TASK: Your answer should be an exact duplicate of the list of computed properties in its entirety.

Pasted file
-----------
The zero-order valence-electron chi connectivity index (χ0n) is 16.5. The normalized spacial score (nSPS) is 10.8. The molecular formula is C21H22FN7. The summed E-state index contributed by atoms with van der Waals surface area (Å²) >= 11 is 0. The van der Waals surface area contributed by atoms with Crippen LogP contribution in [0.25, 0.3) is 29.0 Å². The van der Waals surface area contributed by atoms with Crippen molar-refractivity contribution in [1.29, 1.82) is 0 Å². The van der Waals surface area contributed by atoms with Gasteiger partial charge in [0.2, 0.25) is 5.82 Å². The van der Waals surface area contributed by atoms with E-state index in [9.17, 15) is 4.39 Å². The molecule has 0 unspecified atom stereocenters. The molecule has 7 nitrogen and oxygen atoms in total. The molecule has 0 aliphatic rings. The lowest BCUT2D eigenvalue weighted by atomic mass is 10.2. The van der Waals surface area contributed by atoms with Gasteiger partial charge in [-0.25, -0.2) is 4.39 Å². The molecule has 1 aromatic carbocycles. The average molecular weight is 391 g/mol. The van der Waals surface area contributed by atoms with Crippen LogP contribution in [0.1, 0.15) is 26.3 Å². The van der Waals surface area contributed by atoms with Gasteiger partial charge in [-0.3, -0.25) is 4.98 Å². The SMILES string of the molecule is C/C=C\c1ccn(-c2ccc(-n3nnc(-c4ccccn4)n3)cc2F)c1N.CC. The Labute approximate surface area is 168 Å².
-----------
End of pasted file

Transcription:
The zero-order valence-electron chi connectivity index (χ0n) is 16.5. The normalized spacial score (nSPS) is 10.8. The molecular formula is C21H22FN7. The summed E-state index contributed by atoms with van der Waals surface area (Å²) >= 11 is 0. The van der Waals surface area contributed by atoms with Crippen LogP contribution in [0.25, 0.3) is 29.0 Å². The van der Waals surface area contributed by atoms with Crippen molar-refractivity contribution in [1.29, 1.82) is 0 Å². The van der Waals surface area contributed by atoms with Gasteiger partial charge in [0.2, 0.25) is 5.82 Å². The van der Waals surface area contributed by atoms with E-state index in [9.17, 15) is 4.39 Å². The molecule has 0 unspecified atom stereocenters. The molecule has 7 nitrogen and oxygen atoms in total. The molecule has 0 aliphatic rings. The lowest BCUT2D eigenvalue weighted by atomic mass is 10.2. The van der Waals surface area contributed by atoms with Gasteiger partial charge in [-0.25, -0.2) is 4.39 Å². The molecule has 1 aromatic carbocycles. The average molecular weight is 391 g/mol. The van der Waals surface area contributed by atoms with Crippen LogP contribution in [0.1, 0.15) is 26.3 Å². The van der Waals surface area contributed by atoms with Gasteiger partial charge in [-0.3, -0.25) is 4.98 Å². The SMILES string of the molecule is C/C=C\c1ccn(-c2ccc(-n3nnc(-c4ccccn4)n3)cc2F)c1N.CC. The Labute approximate surface area is 168 Å².